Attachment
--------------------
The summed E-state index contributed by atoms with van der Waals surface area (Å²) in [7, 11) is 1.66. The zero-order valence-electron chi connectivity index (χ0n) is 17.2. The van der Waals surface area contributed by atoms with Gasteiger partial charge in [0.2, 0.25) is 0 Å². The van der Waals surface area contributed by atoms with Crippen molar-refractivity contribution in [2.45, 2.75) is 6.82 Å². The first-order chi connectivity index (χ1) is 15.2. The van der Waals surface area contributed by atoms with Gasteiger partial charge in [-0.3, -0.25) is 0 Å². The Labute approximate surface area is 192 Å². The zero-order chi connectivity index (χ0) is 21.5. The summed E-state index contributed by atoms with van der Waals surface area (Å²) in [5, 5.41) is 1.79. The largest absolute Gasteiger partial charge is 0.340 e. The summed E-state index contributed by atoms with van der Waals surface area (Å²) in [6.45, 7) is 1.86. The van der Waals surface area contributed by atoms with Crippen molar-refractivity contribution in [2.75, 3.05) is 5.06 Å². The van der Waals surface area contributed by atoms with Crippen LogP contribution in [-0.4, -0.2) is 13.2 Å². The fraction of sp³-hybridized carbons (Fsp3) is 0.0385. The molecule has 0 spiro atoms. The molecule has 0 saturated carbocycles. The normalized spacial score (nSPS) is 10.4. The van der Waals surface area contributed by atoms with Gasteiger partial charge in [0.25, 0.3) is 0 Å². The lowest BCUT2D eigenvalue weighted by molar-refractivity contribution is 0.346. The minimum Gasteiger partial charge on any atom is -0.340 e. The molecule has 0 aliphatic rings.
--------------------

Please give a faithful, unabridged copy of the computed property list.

The summed E-state index contributed by atoms with van der Waals surface area (Å²) in [7, 11) is 1.66. The zero-order valence-electron chi connectivity index (χ0n) is 17.2. The van der Waals surface area contributed by atoms with Gasteiger partial charge in [0.2, 0.25) is 0 Å². The van der Waals surface area contributed by atoms with Crippen molar-refractivity contribution in [2.45, 2.75) is 6.82 Å². The first-order chi connectivity index (χ1) is 15.2. The van der Waals surface area contributed by atoms with Gasteiger partial charge in [-0.3, -0.25) is 0 Å². The Labute approximate surface area is 192 Å². The zero-order chi connectivity index (χ0) is 21.5. The summed E-state index contributed by atoms with van der Waals surface area (Å²) in [5, 5.41) is 1.79. The largest absolute Gasteiger partial charge is 0.340 e. The summed E-state index contributed by atoms with van der Waals surface area (Å²) in [6.45, 7) is 1.86. The van der Waals surface area contributed by atoms with Crippen molar-refractivity contribution in [2.75, 3.05) is 5.06 Å². The van der Waals surface area contributed by atoms with Crippen LogP contribution in [-0.4, -0.2) is 13.2 Å². The fraction of sp³-hybridized carbons (Fsp3) is 0.0385. The molecule has 0 spiro atoms. The molecule has 0 saturated carbocycles. The normalized spacial score (nSPS) is 10.4. The van der Waals surface area contributed by atoms with Gasteiger partial charge in [0.25, 0.3) is 0 Å². The lowest BCUT2D eigenvalue weighted by molar-refractivity contribution is 0.346. The minimum Gasteiger partial charge on any atom is -0.340 e. The molecule has 0 aliphatic rings.